Cardiac amyloidosis: the great pretender

Claudio Rapezzi, Massimiliano Lorenzini, Simone Longhi, Agnese Milandri, Christian Gagliardi, Ilaria Bartolomei, Fabrizio Salvi, Mathew S. Maurer

Research output: Contribution to journalArticlepeer-review


Cardiac amyloidosis (CA) is often misdiagnosed because of both physician-related and disease-related reasons including: fragmented knowledge among different specialties and subspecialties, shortage of centres and specialists dedicated to disease management, erroneous belief it is an incurable disease, rarity of the condition, intrinsic phenotypic heterogeneity, genotypic heterogeneity in transthyretin-related forms and the necessity of target organ tissue histological diagnosis in the vast majority of cases. Pitfalls, incorrect beliefs and deceits challenge not only the path to the diagnosis of CA but also the precise identification of aetiological subtype. The awareness of this condition is the most important prerequisite for the management of the risk of underdiagnoses and misdiagnosis. Almost all clinical, imaging and laboratory tests can be misinterpreted, but fortunately each of these diagnostic steps can also offer diagnostic “red flags” (i.e. highly suggestive findings that can foster the correct diagnostic suspicion and facilitate early, timely diagnosis). This is especially important because outcomes in CA are largely driven by the severity of cardiac dysfunction and emerging therapies are aimed at preventing further amyloid deposition.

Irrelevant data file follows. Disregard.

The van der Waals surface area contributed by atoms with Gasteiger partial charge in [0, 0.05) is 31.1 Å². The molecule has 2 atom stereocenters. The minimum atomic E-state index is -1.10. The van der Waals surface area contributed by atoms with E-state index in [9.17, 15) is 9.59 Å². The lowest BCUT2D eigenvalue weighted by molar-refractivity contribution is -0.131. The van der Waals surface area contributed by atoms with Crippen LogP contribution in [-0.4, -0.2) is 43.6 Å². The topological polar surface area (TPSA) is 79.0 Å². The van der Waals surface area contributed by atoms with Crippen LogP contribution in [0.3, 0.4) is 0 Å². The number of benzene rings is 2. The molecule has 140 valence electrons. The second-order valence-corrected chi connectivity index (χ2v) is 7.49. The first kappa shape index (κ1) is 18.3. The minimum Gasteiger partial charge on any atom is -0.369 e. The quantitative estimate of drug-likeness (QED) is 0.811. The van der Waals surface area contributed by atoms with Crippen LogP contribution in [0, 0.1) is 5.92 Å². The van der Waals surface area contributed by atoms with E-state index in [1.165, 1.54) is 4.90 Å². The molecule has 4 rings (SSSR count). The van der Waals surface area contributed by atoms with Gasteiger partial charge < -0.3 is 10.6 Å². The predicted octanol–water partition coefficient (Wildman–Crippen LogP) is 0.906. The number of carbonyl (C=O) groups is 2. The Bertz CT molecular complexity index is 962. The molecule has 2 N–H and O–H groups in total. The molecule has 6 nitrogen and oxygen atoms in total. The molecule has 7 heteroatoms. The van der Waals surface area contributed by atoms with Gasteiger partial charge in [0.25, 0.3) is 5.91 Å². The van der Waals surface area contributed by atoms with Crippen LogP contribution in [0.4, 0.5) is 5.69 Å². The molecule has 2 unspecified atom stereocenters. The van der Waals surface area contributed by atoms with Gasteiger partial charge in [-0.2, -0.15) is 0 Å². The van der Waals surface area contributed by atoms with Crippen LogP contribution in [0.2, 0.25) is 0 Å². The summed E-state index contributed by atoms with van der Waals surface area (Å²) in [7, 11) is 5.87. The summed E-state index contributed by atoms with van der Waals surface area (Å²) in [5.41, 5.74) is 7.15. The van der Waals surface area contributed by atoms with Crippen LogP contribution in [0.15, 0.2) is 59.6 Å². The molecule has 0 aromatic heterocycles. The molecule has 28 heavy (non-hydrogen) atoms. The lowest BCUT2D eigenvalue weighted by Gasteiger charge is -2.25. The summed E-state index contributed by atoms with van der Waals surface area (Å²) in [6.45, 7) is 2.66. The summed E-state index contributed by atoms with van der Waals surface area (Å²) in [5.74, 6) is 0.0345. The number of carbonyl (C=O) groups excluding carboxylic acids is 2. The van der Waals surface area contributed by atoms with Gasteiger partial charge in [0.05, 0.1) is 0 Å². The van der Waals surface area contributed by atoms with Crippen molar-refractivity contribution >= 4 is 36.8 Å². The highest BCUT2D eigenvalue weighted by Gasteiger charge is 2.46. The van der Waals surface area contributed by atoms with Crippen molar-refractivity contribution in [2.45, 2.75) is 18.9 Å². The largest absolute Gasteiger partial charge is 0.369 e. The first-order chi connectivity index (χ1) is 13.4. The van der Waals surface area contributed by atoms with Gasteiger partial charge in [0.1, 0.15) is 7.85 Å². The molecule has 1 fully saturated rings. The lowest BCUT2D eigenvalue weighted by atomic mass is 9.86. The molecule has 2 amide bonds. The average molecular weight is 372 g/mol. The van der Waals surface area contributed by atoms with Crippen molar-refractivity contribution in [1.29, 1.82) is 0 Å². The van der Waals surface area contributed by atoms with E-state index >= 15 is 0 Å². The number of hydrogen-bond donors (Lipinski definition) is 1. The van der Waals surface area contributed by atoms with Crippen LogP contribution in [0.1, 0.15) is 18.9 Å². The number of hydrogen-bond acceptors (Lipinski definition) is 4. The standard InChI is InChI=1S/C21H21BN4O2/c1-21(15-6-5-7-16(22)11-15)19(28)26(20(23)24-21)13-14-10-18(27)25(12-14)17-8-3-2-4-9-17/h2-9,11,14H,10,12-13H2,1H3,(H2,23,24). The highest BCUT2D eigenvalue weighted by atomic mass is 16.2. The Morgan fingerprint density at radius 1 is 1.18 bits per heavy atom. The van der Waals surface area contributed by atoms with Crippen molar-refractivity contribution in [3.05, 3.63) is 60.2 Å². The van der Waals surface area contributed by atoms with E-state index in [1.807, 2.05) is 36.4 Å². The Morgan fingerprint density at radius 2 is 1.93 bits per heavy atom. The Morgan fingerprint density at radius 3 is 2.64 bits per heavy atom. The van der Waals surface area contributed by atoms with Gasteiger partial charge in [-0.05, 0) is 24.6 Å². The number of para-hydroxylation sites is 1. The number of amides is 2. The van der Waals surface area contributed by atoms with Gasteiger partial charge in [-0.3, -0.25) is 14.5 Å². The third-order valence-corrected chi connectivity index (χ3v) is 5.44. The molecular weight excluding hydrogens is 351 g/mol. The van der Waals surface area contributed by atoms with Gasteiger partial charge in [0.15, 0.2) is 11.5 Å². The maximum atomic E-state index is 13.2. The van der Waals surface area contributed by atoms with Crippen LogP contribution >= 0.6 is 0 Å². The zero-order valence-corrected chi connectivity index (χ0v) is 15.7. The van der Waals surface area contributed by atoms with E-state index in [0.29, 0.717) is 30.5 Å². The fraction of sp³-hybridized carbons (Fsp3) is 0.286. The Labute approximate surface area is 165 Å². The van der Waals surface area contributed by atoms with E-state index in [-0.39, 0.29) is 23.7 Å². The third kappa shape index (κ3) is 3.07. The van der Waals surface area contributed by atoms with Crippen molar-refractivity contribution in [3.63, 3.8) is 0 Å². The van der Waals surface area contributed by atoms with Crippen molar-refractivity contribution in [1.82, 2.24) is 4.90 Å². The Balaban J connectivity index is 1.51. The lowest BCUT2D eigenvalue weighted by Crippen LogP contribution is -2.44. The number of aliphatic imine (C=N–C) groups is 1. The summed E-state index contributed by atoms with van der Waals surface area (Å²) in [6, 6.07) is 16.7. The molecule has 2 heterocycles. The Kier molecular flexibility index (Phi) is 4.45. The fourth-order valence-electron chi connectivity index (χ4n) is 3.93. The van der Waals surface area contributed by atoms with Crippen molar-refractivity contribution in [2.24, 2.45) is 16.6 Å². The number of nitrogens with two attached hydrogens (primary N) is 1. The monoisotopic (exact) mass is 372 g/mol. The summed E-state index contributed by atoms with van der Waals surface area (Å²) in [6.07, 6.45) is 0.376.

Original languageEnglish
Pages (from-to)117-124
Number of pages8
JournalHeart Failure Reviews
Issue number2
Publication statusPublished - Mar 13 2015


  • Amyloidosis
  • Cardiomyopathy
  • Diagnosis
  • Familial amyloid polyneuropathy
  • Senile systemic amyloidosis
  • Transthyretin

ASJC Scopus subject areas

  • Cardiology and Cardiovascular Medicine
  • Medicine(all)


Dive into the research topics of 'Cardiac amyloidosis: the great pretender'. Together they form a unique fingerprint.

Cite this